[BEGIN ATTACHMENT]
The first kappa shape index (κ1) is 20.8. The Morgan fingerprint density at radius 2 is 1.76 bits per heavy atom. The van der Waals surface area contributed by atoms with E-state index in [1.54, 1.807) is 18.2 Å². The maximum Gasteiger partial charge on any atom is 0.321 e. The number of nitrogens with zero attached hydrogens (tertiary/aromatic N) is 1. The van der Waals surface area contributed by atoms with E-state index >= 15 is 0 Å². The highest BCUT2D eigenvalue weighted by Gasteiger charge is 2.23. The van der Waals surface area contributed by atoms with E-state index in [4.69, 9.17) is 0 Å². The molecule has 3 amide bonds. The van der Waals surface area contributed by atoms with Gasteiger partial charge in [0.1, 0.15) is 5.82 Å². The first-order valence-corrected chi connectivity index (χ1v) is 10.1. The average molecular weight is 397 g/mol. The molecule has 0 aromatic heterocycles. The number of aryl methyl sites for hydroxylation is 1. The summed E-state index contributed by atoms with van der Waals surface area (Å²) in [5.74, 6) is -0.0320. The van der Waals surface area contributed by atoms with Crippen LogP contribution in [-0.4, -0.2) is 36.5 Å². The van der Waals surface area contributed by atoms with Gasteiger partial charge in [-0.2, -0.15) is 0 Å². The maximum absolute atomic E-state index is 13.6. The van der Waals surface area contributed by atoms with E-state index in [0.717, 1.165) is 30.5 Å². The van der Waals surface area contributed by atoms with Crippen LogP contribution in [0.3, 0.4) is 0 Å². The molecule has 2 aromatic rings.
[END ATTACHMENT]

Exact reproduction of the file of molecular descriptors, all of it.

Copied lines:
The first kappa shape index (κ1) is 20.8. The Morgan fingerprint density at radius 2 is 1.76 bits per heavy atom. The van der Waals surface area contributed by atoms with E-state index in [1.54, 1.807) is 18.2 Å². The maximum Gasteiger partial charge on any atom is 0.321 e. The number of nitrogens with zero attached hydrogens (tertiary/aromatic N) is 1. The van der Waals surface area contributed by atoms with E-state index >= 15 is 0 Å². The highest BCUT2D eigenvalue weighted by Gasteiger charge is 2.23. The van der Waals surface area contributed by atoms with E-state index in [4.69, 9.17) is 0 Å². The molecule has 3 amide bonds. The van der Waals surface area contributed by atoms with Gasteiger partial charge in [0.1, 0.15) is 5.82 Å². The first-order valence-corrected chi connectivity index (χ1v) is 10.1. The average molecular weight is 397 g/mol. The molecule has 0 aromatic heterocycles. The number of aryl methyl sites for hydroxylation is 1. The summed E-state index contributed by atoms with van der Waals surface area (Å²) in [5.74, 6) is -0.0320. The van der Waals surface area contributed by atoms with Crippen LogP contribution in [-0.4, -0.2) is 36.5 Å². The van der Waals surface area contributed by atoms with Gasteiger partial charge in [-0.2, -0.15) is 0 Å². The maximum absolute atomic E-state index is 13.6. The van der Waals surface area contributed by atoms with E-state index in [0.717, 1.165) is 30.5 Å². The van der Waals surface area contributed by atoms with Crippen LogP contribution in [0.3, 0.4) is 0 Å². The molecule has 2 aromatic rings.